With Pulitzer Prize-winning source material and an accomplished cast, Ewan McGregor’s directorial debut, “American Pastoral,” had to work hard to overcome its advantages but, in miscasting himself as the lead, McGregor succeeds in failing. Philip Roth’s 1997 novel about a successful family man undone by the tumultuous 1960s is adapted into a weirdly inert melodrama, and I hate to say it, but McGregor’s performance sticks out as the worst part.

The novel is framed in a flashback. Nathan Zuckerman, a character Roth frequently employs, attends his 45th high school reunion and ponders a veritable shrine to star high school athlete “Swede” Levov (McGregor). Conveniently, Swede’s brother walks up to fill Zuckerman in on the decades of despair and ruin that befell his locally renowned brother before his recent demise. From there, we are told Swede’s story.

Readers no doubt savored brilliantly written scenes with Roth surrogate Zuckerman, but for the purposes of the film, this was totally unnecessary and further emphasizes McGregor’s estrangement from Roth’s fictional world. As Zuckerman, actor David Strathairn makes sense as a Jewish intellectual. To then see McGregor as a man whose Jewishness is an important part of the character and story is simply confusing and certainly unconvincing.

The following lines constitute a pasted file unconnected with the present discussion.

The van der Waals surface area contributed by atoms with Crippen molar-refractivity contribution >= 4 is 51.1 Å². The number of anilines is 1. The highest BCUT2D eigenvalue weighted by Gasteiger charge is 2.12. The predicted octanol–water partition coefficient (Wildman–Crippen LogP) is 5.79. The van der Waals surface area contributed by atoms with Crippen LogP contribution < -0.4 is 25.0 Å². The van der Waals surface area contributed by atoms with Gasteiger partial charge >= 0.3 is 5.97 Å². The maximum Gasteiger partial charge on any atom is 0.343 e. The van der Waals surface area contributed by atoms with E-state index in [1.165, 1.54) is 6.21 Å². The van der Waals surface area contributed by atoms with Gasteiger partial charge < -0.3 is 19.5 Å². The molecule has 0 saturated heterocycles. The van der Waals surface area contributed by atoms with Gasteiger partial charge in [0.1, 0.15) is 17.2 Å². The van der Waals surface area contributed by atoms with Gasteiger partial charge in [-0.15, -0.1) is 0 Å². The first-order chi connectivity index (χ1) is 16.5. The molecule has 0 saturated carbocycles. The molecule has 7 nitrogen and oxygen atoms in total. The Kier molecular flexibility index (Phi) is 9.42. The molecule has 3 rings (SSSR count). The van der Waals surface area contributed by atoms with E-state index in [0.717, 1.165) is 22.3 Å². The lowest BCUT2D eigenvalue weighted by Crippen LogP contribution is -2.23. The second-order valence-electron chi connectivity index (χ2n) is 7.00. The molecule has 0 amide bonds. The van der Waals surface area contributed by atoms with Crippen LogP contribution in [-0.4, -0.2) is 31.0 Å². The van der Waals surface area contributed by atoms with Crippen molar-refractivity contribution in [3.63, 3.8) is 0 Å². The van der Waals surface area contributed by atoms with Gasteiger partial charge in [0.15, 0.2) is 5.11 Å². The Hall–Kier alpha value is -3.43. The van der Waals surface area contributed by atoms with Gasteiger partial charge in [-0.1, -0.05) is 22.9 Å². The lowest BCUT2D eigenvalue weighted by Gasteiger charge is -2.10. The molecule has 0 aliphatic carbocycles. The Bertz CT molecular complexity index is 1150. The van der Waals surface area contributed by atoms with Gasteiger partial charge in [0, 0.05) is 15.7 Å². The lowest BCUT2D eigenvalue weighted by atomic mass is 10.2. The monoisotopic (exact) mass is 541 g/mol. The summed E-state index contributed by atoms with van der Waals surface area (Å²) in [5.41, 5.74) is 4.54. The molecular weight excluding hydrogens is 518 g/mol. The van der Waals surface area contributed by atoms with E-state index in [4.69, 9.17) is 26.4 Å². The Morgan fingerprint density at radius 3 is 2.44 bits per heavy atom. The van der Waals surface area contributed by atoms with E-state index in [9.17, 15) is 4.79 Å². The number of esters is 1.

The sad story of “Swede” Levov coincides with the United States’ painful military involvement in Vietnam. Levov marries a gorgeous former Miss America contestant (Jennifer Connelly), and they have a lovely, headstrong daughter named Merry who suffers from a significant stutter. I know this is part of the book, but anytime an actor, in this case Dakota Fanning, gets some kind of impediment like this, I can just see them licking their chops for a juicy onscreen affliction to portray. It’s instant character.

As a child, Merry is taken to an astute therapist who thinks the stutter is repressed resentment against her parents, especially her mother. As Merry grows up, her resentment becomes distinctly unrepressed, taking the form of bitter and outspoken protest against the Vietnam War.

When a post office is bombed and someone is killed, Merry goes missing and is widely suspected to be the perpetrator. Swede spends the next five years searching for his daughter, taunted with clues from one of her New York City friends, who extorts money from him, psychologically torturing him and eluding him.

Swede’s heartbreaking search for his daughter, who may very well be a murderer, tears him and his marriage apart, and lifts the veil of respectability from people and society all around him. It is an interesting story, but this adaptation is strictly by the book.

Characters often seem to be reading aloud from the novel itself, as if we were witnessing a costumed audio book. To match the verve of a Philip Roth book is a tall order, and McGregor is not up to it.

There are plenty of good scenes, but ultimately “American Pastoral” is less than the sum of its admirable parts. The story is meant to capture an American event through one man’s misadventures, but the overall effect is of a painful melodrama, not a powerful drama.

“American Pastoral” is currently available to rent.